So, here is how to leverage yourself so you don’t continue the cycle that will eventually have your body or life turn on you:

  1. Notice the cycles that cause you pain 
  2. Amplify them and ask yourself: “If I do nothing about this, what is worst case scenario for my future”? 

Seriously think about this. Close your eyes and imagine that future. Feel that negative future with emotion. Do this regularly. You’ll start to connect pain with your current behaviors. And you’ll slowly start to take new actions. 

Step 3: Retrain your brain to into positive body thought patterns

Your “I hate body thoughts” were developed over many years. They get embedded into you from events that occur in your life where you feel deep emotion.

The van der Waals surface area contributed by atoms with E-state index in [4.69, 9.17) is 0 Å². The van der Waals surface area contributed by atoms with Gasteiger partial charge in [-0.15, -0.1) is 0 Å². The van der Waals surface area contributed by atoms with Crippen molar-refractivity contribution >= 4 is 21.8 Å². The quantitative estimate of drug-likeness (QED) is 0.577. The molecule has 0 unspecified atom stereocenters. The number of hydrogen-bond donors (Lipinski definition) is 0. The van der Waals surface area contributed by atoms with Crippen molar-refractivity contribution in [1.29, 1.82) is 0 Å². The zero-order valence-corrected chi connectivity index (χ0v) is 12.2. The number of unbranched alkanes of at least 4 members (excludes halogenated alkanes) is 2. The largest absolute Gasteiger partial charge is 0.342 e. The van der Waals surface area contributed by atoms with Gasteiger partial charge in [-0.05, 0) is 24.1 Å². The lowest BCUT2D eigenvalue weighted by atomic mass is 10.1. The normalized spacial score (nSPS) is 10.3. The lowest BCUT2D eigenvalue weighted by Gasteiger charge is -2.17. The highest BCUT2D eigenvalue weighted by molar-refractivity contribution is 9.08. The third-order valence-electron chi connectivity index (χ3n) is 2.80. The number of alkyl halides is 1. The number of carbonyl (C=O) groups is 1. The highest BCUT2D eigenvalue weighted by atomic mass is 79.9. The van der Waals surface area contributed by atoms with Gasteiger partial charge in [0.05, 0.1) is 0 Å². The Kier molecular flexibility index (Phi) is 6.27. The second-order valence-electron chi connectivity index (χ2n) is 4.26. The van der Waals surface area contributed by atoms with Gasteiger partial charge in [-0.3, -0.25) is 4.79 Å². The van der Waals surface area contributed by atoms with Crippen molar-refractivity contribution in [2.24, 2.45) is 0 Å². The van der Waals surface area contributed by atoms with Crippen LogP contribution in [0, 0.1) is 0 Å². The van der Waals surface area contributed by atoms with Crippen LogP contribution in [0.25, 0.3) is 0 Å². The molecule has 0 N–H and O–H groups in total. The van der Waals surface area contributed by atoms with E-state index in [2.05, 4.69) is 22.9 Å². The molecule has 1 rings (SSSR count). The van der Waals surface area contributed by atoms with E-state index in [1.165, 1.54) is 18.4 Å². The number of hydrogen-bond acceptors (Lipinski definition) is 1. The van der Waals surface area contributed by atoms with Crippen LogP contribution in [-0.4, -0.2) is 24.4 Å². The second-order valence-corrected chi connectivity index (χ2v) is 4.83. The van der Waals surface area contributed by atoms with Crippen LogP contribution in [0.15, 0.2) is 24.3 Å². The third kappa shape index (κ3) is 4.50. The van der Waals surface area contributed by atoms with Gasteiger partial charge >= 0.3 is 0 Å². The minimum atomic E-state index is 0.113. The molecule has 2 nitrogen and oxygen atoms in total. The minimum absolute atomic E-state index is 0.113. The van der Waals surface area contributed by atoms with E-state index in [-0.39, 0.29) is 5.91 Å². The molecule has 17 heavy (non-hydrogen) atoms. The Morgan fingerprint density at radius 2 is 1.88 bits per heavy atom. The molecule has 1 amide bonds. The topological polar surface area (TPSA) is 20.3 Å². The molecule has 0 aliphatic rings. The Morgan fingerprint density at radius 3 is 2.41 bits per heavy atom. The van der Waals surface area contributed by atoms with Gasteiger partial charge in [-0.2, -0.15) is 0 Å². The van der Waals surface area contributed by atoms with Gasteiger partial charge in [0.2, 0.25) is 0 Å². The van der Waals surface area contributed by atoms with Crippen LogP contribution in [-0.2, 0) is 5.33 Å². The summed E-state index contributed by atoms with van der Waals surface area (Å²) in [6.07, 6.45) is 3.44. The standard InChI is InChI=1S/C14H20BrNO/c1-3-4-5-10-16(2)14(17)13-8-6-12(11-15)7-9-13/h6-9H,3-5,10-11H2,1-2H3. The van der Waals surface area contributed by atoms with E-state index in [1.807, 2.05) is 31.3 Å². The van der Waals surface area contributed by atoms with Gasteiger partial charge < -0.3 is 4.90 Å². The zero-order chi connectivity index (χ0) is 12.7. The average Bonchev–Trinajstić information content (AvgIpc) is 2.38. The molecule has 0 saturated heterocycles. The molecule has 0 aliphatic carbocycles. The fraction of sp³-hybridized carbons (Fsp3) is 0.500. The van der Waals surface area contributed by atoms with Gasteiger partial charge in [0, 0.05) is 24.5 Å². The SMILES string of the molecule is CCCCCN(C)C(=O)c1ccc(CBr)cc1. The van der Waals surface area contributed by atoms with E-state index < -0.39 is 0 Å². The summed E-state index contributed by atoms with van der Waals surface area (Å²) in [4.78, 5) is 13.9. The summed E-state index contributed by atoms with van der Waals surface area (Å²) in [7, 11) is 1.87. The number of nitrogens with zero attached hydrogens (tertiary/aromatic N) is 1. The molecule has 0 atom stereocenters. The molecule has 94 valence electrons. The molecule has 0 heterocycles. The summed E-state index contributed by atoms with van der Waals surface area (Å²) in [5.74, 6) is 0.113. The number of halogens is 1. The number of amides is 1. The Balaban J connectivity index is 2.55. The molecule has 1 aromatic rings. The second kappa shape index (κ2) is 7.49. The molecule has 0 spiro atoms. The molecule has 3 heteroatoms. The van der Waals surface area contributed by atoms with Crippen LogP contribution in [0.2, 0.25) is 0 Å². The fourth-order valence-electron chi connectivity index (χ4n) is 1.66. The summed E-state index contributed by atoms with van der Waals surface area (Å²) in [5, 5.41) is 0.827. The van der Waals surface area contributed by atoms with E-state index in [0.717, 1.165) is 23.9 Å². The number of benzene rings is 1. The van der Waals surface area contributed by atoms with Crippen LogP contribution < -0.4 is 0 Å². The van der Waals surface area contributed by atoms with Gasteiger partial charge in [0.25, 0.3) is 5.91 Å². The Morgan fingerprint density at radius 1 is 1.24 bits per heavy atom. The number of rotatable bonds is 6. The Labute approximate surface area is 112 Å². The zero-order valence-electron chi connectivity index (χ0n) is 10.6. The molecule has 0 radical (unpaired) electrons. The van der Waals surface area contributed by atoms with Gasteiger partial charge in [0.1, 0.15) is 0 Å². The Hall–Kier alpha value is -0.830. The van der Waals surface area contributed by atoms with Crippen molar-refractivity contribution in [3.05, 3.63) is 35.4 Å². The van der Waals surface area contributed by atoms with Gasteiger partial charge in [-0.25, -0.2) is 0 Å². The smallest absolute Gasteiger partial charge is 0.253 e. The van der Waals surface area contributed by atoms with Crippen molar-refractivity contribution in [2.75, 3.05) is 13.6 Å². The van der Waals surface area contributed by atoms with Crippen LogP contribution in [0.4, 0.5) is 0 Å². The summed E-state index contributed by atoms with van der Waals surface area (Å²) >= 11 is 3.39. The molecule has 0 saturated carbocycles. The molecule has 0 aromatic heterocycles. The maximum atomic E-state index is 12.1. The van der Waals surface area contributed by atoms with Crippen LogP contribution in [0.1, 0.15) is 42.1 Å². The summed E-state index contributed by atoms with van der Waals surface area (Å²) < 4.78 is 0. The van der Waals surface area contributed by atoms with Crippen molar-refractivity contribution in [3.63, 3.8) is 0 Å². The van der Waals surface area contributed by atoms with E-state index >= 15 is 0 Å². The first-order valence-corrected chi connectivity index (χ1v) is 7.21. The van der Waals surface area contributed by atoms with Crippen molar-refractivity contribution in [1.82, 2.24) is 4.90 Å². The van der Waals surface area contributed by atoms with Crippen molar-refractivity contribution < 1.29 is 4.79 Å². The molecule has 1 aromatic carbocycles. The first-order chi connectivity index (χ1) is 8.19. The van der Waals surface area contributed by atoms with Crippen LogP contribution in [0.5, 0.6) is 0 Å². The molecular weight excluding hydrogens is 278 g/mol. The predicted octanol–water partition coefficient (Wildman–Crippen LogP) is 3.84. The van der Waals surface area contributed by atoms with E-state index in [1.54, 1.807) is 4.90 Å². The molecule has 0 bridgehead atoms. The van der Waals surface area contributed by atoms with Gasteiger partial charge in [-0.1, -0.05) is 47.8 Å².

For instance, a kid in your class picks one you for taking another slice of pizza out of the box. In front of peers he yells: “Fatty is having another piece!” In that moment, you might develop a belief like, “I am fat and worthless”, or, “I shouldn’t eat so much”, or, “there is something wrong with me”. 

These early beliefs are carried into adulthood and start to shape your behaviors. 

But as an adult you are now not the same person. You have control. You have the ability to shift your beliefs because your brain is plastic. In other words, you can change the way you think. You can control your thoughts so they are healthier. And this leads to healthier behaviors and outcomes. 

Most people fail at trying to think new thoughts because they try to put a new thought overtop of an old thought without understanding how the brain works.